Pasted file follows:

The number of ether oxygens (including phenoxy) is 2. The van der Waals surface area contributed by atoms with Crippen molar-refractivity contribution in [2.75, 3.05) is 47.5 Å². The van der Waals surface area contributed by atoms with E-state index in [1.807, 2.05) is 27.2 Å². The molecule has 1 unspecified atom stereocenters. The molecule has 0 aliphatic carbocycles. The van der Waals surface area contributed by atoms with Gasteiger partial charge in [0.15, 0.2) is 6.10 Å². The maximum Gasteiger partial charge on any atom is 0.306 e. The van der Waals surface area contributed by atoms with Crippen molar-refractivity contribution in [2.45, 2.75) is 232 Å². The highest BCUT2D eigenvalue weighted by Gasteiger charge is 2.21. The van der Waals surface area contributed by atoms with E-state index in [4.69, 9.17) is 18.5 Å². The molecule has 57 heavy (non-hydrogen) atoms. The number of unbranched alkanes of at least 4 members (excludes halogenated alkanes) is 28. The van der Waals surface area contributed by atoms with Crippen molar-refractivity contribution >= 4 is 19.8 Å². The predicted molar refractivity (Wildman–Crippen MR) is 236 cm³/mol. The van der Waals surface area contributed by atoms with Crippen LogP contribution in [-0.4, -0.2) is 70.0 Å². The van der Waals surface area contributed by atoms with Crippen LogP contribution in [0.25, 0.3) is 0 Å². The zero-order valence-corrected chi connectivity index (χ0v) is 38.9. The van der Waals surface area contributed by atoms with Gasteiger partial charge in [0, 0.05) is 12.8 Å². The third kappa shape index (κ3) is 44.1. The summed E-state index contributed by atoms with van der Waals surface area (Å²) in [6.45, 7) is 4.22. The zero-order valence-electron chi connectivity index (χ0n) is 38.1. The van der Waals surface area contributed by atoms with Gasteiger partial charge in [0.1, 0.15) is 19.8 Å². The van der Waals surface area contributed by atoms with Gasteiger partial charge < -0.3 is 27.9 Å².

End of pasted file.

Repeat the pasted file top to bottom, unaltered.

The number of ether oxygens (including phenoxy) is 2. The van der Waals surface area contributed by atoms with Crippen molar-refractivity contribution in [2.75, 3.05) is 47.5 Å². The van der Waals surface area contributed by atoms with E-state index in [1.807, 2.05) is 27.2 Å². The molecule has 1 unspecified atom stereocenters. The molecule has 0 aliphatic carbocycles. The van der Waals surface area contributed by atoms with Gasteiger partial charge in [0.15, 0.2) is 6.10 Å². The maximum Gasteiger partial charge on any atom is 0.306 e. The van der Waals surface area contributed by atoms with Crippen molar-refractivity contribution in [2.45, 2.75) is 232 Å². The highest BCUT2D eigenvalue weighted by Gasteiger charge is 2.21. The van der Waals surface area contributed by atoms with E-state index in [4.69, 9.17) is 18.5 Å². The molecule has 57 heavy (non-hydrogen) atoms. The number of unbranched alkanes of at least 4 members (excludes halogenated alkanes) is 28. The van der Waals surface area contributed by atoms with Crippen molar-refractivity contribution >= 4 is 19.8 Å². The predicted molar refractivity (Wildman–Crippen MR) is 236 cm³/mol. The van der Waals surface area contributed by atoms with Crippen LogP contribution in [-0.4, -0.2) is 70.0 Å². The van der Waals surface area contributed by atoms with Crippen LogP contribution in [0.25, 0.3) is 0 Å². The zero-order valence-corrected chi connectivity index (χ0v) is 38.9. The van der Waals surface area contributed by atoms with Gasteiger partial charge in [0, 0.05) is 12.8 Å². The third kappa shape index (κ3) is 44.1. The summed E-state index contributed by atoms with van der Waals surface area (Å²) in [6.45, 7) is 4.22. The zero-order valence-electron chi connectivity index (χ0n) is 38.1. The van der Waals surface area contributed by atoms with Gasteiger partial charge in [0.1, 0.15) is 19.8 Å². The van der Waals surface area contributed by atoms with Gasteiger partial charge < -0.3 is 27.9 Å².